Nanofabricated silicon-based neural probes

Neural probe fabrication was carried out on 100 mm diameter silicon-on-insulator (SOI) substrates (Figure 1). We developed three different 64-channel electrode arrays incorporating various electrode configurations (Figures 2A–C). High-resolution e-beam lithography was utilized to define nanoscale gold leads and 108 µm2 electrode recording pads. The e-beam process produced leads with a width and spacing as narrow as 290 nm on certain portions of the array (Figures 2D,E).

Figure 1. Process flow schematic for the nanofabrication of 64 channel silicon neural probes.

Figure 2. 64 channel silicon-based neural probes with nanoscale leads.

(AC) Three configurations of probes. Scale bars, 200 µm. (D) Gold recording sites and nanoscale leads, patterned with e-beam lithography. The lead width ranges from 1000 nm at the top lefthand corner, to 290 nm at the bottom righthand corner of the image. Scale bar, 50 µm. (E) A section of interconnecting leads belonging to the “honeycomb” array configuration displayed in (A) and (D). The narrowest traces have width and spacing of 290 nm. Scale bar, 5 µm. (F) Characteristic chisel-shaped profile of the probes resulting from deep reactive ion etching of silicon. Scale bar, 25 µm. (G) Silicon device cross-section.

Deep reactive ion etching was used to release the probes from the SOI substrate (Figure 2F) [15], [21]. The total shaft thickness was 23 µm (Figure 2G), and tip widths ranged from 28 µm for the linearly configured array in Figure 2A, to 60 µm for the “honeycomb” array in Figure 2C. These structures were tapered such that the basal shaft widths were 40 and 85 µm, respectively. Detailed array schematics with relevant dimensions are provided in Figure 3.

Figure 3. Detailed schematic of the three fabricated probe configurations.

All probes contain 64 independent recording channels. Device (A) contains 290 nm leads at the most space-limited area of the array on the base of the shaft. The shaft width is tapered from 60 µm at the tip to 85 µm at the base. The 262 µm ‘stalk’ indicates the location at which lead fabrication was transferred from e-beam to a standard UV lithography process with 3 µm feature size. Device (B) contains 350 nm leads, 32 sites per shaft, and its shafts are 60 µm wide. Device (C) contains 500 nm leads, 16 sites per shaft, and its shafts are tapered from 28 to 40 µm. All array configurations were fabricated in two device length variants (2.5 or 5.5 mm long shafts).

Integrated circuitry for signal amplification, filtering, and multiplexing

An ASIC for performing all essential signal buffering, amplification, filtering, and multiplexing functions was developed using 350 nm CMOS process technology (see Table 1 for key device parameters). The contacts for the 64 input channels were arranged in a single row on one side of the chip, and their spacing was matched to those on the neural probe to facilitate wire bonding on a compact printed circuit board (PCB), displayed in Figure 4A. The assembled PCB, measuring 9 mm×15 mm and weighing 330 mg after epoxy encapsulation, also contains a miniature connector, and surface mount passive components for performing voltage stabilization and division for powering and digitally controlling the ASIC. The placement of the probe and accompanying head stage circuitry on the same PCB was motivated by efforts to minimize the system's size, weight, and noise from external interference. Figure 4B illustrates the operating scheme of a 64 channel neural probe by the ASIC. Signals were amplified, filtered, and sent through two 32∶1 analog multiplexers before being transmitted off the PCB via a connector which provided an electrical interface to a data acquisition (DAQ) device. A minimum of 6 wires (power, ground, channel sweep, channel synchronization, and the two multiplexer outputs) were required to perform recording functions with the ASIC; the remaining connections were required to test electrode impedances and amplifier operation.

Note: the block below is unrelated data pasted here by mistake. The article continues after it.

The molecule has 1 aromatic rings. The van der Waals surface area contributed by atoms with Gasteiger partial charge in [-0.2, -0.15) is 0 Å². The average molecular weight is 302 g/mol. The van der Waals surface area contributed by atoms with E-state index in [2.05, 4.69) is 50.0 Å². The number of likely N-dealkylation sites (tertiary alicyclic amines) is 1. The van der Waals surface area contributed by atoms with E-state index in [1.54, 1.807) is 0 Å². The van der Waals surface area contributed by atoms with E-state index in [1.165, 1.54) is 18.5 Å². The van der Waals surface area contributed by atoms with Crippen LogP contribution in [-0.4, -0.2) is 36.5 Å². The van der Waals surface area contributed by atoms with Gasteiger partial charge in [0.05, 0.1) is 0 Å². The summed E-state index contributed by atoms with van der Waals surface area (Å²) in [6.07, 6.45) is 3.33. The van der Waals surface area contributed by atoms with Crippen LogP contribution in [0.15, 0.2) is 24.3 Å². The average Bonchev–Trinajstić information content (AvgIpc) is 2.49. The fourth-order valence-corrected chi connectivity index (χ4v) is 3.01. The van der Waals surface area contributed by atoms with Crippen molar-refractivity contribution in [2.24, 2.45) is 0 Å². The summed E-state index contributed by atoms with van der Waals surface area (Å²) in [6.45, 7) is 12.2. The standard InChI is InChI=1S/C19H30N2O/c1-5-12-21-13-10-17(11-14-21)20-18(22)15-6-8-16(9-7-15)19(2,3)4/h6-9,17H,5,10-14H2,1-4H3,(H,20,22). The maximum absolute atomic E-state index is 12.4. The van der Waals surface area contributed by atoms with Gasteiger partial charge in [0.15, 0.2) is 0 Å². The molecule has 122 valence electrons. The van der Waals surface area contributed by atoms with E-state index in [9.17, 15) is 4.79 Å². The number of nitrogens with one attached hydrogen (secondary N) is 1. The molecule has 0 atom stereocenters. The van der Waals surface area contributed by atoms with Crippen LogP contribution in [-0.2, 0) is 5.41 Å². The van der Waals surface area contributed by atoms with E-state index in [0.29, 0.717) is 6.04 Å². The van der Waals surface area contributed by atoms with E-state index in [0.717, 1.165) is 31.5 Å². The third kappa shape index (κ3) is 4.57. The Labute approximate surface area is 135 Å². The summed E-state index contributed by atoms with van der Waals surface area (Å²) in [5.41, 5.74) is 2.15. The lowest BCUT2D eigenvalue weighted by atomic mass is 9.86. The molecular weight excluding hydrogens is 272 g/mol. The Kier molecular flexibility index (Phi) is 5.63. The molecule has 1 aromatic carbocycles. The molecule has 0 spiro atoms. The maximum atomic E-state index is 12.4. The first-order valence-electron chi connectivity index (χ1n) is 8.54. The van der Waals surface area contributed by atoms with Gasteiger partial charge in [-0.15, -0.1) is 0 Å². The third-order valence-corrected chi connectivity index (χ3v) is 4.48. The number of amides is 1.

Figure 4. A fully integrated 64 channel recording system.

(A) The system, weighing 330 mg, is built on a 9 mm×15 mm printed circuit board containing a nanofabricated neural probe, ASIC, and miniature connector. The epoxy encapsulating the ASIC is omitted to show the wire bonds connecting various components on the board. Scale bar, 1 mm. (B) Schematic illustrating the signal transduction path. Pre-amplification = 100x; amplification = 2x; filter = 1 to 6,400 Hz; multiplexing ratio = 32∶1. Note that only 6 wires are needed to operate the system in recording mode; the remaining wires are used for impedance, amplifier tests, and electroplating.

Table 1. Measured specifications of the application-specific integrated circuit used in these experiments.

Low noise characteristics of the recording system

To investigate the noise performance of the multiplexed recording system, we utilized additional circuitry on the ASIC, which can also perform rapid measurement of electrode impedance, as well as modification of impedance via electrodeposition (Figure 5A). The noise level markedly decreased with consecutive gold electroplating cycles (Figure 5B), and asymptotically approached the intrinsic noise of the amplifier (1.7 µVrms, f = 0.1–6.5 kHz). This trend toward lower noise was strongly correlated with the accompanying reduction in site impedance (Figure 5C,D), confirming that gold electroplating is an effective way to minimize noise of electrodes with small geometric areas [22]. Figure 5C also indicates that the level of 60 Hz interference in a relatively unshielded laboratory recording environment (fluorescent ceiling lights turned on; no Faraday cage) dropped significantly post-plating, presumably because of the lower electrode impedance. Although additional interference peaks appear in the spectrum of gold-plated electrodes, they contribute <2% to the total noise power and thus do not significantly disrupt recording quality. Figure 5E depicts demultiplexed and filtered segments from extracellular measurements under different impedance and recording conditions, further illustrating the benefits of electroplating for lowering noise.